China's controversial railroad from Golmud to Lhasa connects Mongolia to Tibet, effectively drawing in two of the country's more far-flung regions. At 709 miles, the line is 60% longer than Amtrak's proposed route, and was a much tougher build. Unlike the relatively gentle topography of the Northeastern U.S., the Golmud to Lhasa rail covers some of the roughest terrain in the world, including over 340 miles of permafrost. The line runs across Tanggula Pass, the world's highest-altitude rail, and has two of the longest tunnels in the world, as well as 675 bridges. Construction on the line began on June 29, 2001 and finished on Oct. 12, 2005. At four years, three months and fourteen days, it took a little over one ninth the amount of time that Amtrak has allotted for the D.C.-to-Boston route.
The Trans-Siberian Railroad
Connecting Moscow to Vladivostok, the Trans-Siberian railway is the world's longest railroad. At 5,753 miles long, it spans seven time zones and is the primary route across much of Russia. While it is more than 13 times as long as the proposed D.C.-to-Boston line, the Trans-Siberian rail took 22 years to build -- eight years less than Amtrak has proposed for its route.
The Trans-Continental Rail
From 1863 to 1869, the Union Pacific and Central Pacific railroads built a line from Council Bluffs, Iowa to San Francisco, California. The new route, which linked to the East Coast's extensive rail infrastructure, ultimately connected the U.S. from coast to coast. Containing 1,777 miles of track, the transcontinental railroad was funded by 30-year bonds issued by the U.S. government, and was helped along by government land grants. Despite covering over four times the distance of the D.C.-to-Boston line, the line took only six years to build.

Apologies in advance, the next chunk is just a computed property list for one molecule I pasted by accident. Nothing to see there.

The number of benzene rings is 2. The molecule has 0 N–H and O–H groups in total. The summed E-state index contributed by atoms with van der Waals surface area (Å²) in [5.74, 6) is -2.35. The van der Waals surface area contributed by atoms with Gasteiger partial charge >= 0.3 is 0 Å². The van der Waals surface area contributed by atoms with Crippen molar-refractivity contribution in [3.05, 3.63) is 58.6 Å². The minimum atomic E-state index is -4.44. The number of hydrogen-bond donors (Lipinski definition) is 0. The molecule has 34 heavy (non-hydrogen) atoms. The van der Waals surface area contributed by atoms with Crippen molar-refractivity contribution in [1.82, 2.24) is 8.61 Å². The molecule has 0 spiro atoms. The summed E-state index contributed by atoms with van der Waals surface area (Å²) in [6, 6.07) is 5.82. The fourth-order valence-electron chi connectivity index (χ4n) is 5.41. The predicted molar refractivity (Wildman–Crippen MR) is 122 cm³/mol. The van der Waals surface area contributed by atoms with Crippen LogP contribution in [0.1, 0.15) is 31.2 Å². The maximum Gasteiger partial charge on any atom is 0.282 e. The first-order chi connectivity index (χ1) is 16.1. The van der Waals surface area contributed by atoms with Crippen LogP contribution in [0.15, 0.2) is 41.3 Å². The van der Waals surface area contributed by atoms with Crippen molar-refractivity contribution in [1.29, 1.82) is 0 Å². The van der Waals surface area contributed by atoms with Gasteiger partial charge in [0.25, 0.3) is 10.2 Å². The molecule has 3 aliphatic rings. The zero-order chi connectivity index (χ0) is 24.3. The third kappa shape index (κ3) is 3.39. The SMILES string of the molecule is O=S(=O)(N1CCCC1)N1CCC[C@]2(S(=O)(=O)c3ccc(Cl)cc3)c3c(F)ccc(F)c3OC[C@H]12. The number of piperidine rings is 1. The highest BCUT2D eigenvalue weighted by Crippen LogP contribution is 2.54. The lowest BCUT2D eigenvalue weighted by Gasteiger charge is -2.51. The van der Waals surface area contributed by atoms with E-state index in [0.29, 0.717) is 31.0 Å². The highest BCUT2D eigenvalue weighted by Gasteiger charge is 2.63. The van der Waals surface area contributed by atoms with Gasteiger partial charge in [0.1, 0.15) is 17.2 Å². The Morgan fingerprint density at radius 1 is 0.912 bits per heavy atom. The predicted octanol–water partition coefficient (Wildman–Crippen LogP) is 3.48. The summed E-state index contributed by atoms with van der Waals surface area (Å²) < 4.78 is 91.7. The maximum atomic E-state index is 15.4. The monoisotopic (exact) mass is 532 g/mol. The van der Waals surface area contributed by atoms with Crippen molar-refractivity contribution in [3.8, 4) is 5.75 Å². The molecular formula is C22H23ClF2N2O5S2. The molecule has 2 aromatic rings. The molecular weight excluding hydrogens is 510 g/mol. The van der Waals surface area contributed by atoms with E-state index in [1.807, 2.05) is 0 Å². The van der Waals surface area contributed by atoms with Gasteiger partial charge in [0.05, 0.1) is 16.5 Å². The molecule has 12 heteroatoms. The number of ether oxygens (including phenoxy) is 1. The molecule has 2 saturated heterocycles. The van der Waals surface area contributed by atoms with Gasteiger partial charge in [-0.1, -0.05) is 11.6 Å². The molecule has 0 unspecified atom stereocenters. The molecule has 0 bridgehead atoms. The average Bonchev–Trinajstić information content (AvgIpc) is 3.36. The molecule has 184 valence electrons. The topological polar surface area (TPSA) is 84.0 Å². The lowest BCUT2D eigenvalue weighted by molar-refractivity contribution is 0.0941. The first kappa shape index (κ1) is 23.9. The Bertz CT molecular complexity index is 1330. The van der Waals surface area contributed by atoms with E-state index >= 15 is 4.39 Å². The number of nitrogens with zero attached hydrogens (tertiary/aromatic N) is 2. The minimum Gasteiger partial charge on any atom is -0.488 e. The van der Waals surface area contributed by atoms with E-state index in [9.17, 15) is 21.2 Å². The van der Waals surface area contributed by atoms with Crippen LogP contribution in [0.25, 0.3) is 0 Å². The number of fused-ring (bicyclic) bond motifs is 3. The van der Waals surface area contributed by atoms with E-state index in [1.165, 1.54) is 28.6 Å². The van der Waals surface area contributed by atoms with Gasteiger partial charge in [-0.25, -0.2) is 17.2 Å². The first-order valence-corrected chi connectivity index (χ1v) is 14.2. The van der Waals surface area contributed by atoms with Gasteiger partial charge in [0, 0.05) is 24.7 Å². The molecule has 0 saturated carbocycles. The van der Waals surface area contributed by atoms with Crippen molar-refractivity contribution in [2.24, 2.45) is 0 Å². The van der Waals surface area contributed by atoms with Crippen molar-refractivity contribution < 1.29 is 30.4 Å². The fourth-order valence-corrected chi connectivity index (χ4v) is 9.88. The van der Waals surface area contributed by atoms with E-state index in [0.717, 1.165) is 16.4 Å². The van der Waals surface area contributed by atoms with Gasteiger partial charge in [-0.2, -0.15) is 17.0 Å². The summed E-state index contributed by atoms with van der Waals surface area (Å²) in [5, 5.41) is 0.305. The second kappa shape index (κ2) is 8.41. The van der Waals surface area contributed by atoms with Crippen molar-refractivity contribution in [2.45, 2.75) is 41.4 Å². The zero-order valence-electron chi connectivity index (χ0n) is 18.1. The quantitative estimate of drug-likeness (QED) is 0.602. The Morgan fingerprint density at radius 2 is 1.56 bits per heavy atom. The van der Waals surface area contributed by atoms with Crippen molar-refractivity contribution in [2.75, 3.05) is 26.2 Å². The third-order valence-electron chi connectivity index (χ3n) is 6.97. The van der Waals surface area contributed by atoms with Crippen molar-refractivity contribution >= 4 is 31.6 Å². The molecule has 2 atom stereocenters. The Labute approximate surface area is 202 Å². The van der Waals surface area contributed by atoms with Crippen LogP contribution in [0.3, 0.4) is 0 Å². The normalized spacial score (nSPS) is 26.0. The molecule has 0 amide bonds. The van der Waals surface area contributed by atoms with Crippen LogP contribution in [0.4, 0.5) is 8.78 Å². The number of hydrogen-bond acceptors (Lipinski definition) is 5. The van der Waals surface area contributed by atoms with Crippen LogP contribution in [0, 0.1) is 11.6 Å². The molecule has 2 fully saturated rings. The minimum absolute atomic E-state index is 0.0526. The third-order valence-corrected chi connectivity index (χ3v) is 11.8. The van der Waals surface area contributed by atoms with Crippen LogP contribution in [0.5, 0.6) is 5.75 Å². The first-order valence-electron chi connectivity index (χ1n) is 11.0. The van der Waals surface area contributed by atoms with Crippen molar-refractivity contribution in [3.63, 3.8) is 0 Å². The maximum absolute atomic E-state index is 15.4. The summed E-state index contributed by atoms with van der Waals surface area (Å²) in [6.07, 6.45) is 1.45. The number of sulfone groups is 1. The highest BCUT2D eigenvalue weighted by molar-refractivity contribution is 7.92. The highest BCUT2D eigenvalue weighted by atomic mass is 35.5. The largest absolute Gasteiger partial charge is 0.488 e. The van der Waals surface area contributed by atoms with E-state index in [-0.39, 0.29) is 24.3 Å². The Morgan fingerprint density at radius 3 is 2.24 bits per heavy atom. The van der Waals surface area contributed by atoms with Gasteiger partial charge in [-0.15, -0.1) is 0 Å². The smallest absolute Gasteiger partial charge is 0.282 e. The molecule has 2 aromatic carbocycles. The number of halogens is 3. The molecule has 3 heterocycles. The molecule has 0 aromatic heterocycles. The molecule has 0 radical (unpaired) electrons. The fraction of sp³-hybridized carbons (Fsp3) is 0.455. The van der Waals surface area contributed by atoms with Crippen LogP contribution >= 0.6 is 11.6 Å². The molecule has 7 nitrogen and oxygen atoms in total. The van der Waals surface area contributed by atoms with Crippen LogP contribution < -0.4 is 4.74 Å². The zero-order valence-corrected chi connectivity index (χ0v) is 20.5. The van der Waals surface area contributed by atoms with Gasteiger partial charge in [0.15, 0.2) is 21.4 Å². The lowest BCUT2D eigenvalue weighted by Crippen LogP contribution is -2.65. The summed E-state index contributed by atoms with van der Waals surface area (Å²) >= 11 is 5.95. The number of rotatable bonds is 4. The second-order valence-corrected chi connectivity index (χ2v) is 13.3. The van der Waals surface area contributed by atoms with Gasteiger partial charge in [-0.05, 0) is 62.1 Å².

The race to the moon began on Oct. 17, 1957, when the Soviet Union launched Sputnik, a small satellite, into orbit around the earth. Almost immediately, the U.S. government launched the National Advisory Committee on Aeronautics (NACA), the predecessor to NASA. Dating the race to the moon from Sputnik's launch to the July 20, 1969 -- the day Neil Armstrong stepped on the moon -- it took eleven years, nine months and three days, just over a third of the time that Amtrak has budgeted for the D.C.-to-Boston line. In terms of distance, the trip was roughly 238,857 miles -- or about 540 times the distance between Washington and Boston.
Of course, there are some important differences between Amtrak's project and these other efforts. After all, Chinese planners don't have to worry about civilian land easements. For that matter, neither did the Russian royal family. Yet the bureaucratic hurdles blocking the Panama canal were easily as difficult as those in the way of the proposed East Coast rail line, while the engineering difficulties of the moon shot dwarf any issues that Amtrak's planners are likely to face.
Ultimately, what separates Amtrak's attempt at high speed rail from earlier engineering marvels is a unified, cohesive sense that this project is a priority for the U.S. Unfortunately, amid calls for Amtrak to disband and demands for the privatization of rail travel, national cohesion is one commodity that Amtrak may not be able to rely on.